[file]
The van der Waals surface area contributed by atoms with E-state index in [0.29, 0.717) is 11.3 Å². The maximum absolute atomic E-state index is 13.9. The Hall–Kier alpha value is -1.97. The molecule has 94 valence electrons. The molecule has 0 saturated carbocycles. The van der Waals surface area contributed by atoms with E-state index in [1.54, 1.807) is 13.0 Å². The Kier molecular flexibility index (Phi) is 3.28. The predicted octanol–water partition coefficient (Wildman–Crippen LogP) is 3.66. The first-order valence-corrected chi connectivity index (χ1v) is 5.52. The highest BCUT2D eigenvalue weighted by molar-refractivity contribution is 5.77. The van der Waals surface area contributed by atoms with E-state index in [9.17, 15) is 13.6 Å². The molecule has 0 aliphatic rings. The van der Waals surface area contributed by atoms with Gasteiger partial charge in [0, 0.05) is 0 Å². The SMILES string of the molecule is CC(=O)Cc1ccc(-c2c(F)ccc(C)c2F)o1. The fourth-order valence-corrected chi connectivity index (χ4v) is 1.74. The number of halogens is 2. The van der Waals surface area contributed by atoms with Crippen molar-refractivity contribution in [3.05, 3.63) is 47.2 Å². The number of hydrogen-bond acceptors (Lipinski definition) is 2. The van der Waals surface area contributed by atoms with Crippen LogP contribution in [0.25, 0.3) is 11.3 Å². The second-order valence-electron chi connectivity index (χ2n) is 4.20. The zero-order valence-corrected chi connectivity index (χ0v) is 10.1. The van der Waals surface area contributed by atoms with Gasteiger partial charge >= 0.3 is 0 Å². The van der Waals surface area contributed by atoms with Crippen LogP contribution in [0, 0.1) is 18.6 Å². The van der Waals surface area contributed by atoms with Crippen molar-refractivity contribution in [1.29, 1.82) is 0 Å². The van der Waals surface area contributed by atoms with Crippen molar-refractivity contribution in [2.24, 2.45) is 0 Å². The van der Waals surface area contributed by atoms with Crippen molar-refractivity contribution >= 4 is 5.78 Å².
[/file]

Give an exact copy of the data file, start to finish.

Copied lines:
The van der Waals surface area contributed by atoms with E-state index in [0.29, 0.717) is 11.3 Å². The maximum absolute atomic E-state index is 13.9. The Hall–Kier alpha value is -1.97. The molecule has 94 valence electrons. The molecule has 0 saturated carbocycles. The van der Waals surface area contributed by atoms with E-state index in [1.54, 1.807) is 13.0 Å². The Kier molecular flexibility index (Phi) is 3.28. The predicted octanol–water partition coefficient (Wildman–Crippen LogP) is 3.66. The first-order valence-corrected chi connectivity index (χ1v) is 5.52. The highest BCUT2D eigenvalue weighted by molar-refractivity contribution is 5.77. The van der Waals surface area contributed by atoms with E-state index in [9.17, 15) is 13.6 Å². The molecule has 0 aliphatic rings. The van der Waals surface area contributed by atoms with Gasteiger partial charge in [0, 0.05) is 0 Å². The SMILES string of the molecule is CC(=O)Cc1ccc(-c2c(F)ccc(C)c2F)o1. The fourth-order valence-corrected chi connectivity index (χ4v) is 1.74. The number of halogens is 2. The van der Waals surface area contributed by atoms with Crippen molar-refractivity contribution in [3.05, 3.63) is 47.2 Å². The number of hydrogen-bond acceptors (Lipinski definition) is 2. The van der Waals surface area contributed by atoms with Crippen LogP contribution in [0.25, 0.3) is 11.3 Å². The second-order valence-electron chi connectivity index (χ2n) is 4.20. The zero-order valence-corrected chi connectivity index (χ0v) is 10.1. The van der Waals surface area contributed by atoms with Gasteiger partial charge >= 0.3 is 0 Å². The van der Waals surface area contributed by atoms with Crippen LogP contribution in [0, 0.1) is 18.6 Å². The van der Waals surface area contributed by atoms with Crippen molar-refractivity contribution in [1.29, 1.82) is 0 Å². The van der Waals surface area contributed by atoms with Crippen molar-refractivity contribution in [2.24, 2.45) is 0 Å². The van der Waals surface area contributed by atoms with Crippen molar-refractivity contribution >= 4 is 5.78 Å².